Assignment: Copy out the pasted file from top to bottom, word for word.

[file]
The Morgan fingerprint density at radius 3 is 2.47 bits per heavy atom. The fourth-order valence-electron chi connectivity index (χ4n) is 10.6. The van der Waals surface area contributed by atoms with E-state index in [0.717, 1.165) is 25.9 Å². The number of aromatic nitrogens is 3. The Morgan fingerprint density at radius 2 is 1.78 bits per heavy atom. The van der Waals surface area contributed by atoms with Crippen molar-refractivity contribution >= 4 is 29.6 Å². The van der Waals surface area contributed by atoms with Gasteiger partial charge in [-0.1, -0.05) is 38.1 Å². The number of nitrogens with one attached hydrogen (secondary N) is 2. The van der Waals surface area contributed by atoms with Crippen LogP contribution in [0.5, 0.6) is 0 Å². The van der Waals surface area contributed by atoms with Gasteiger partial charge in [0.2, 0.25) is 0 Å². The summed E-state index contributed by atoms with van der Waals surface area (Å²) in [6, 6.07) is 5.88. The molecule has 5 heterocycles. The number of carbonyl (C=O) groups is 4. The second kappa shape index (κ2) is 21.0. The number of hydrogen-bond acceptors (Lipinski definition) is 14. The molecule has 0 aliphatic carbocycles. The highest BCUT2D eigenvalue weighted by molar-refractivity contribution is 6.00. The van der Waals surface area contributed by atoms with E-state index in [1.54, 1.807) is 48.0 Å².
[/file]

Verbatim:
The Morgan fingerprint density at radius 3 is 2.47 bits per heavy atom. The fourth-order valence-electron chi connectivity index (χ4n) is 10.6. The van der Waals surface area contributed by atoms with E-state index in [0.717, 1.165) is 25.9 Å². The number of aromatic nitrogens is 3. The Morgan fingerprint density at radius 2 is 1.78 bits per heavy atom. The van der Waals surface area contributed by atoms with Crippen molar-refractivity contribution >= 4 is 29.6 Å². The van der Waals surface area contributed by atoms with Gasteiger partial charge in [-0.1, -0.05) is 38.1 Å². The number of nitrogens with one attached hydrogen (secondary N) is 2. The van der Waals surface area contributed by atoms with Crippen LogP contribution in [0.5, 0.6) is 0 Å². The van der Waals surface area contributed by atoms with Gasteiger partial charge in [0.2, 0.25) is 0 Å². The summed E-state index contributed by atoms with van der Waals surface area (Å²) in [6, 6.07) is 5.88. The molecule has 5 heterocycles. The number of carbonyl (C=O) groups is 4. The second kappa shape index (κ2) is 21.0. The number of hydrogen-bond acceptors (Lipinski definition) is 14. The molecule has 0 aliphatic carbocycles. The highest BCUT2D eigenvalue weighted by molar-refractivity contribution is 6.00. The van der Waals surface area contributed by atoms with E-state index in [1.54, 1.807) is 48.0 Å².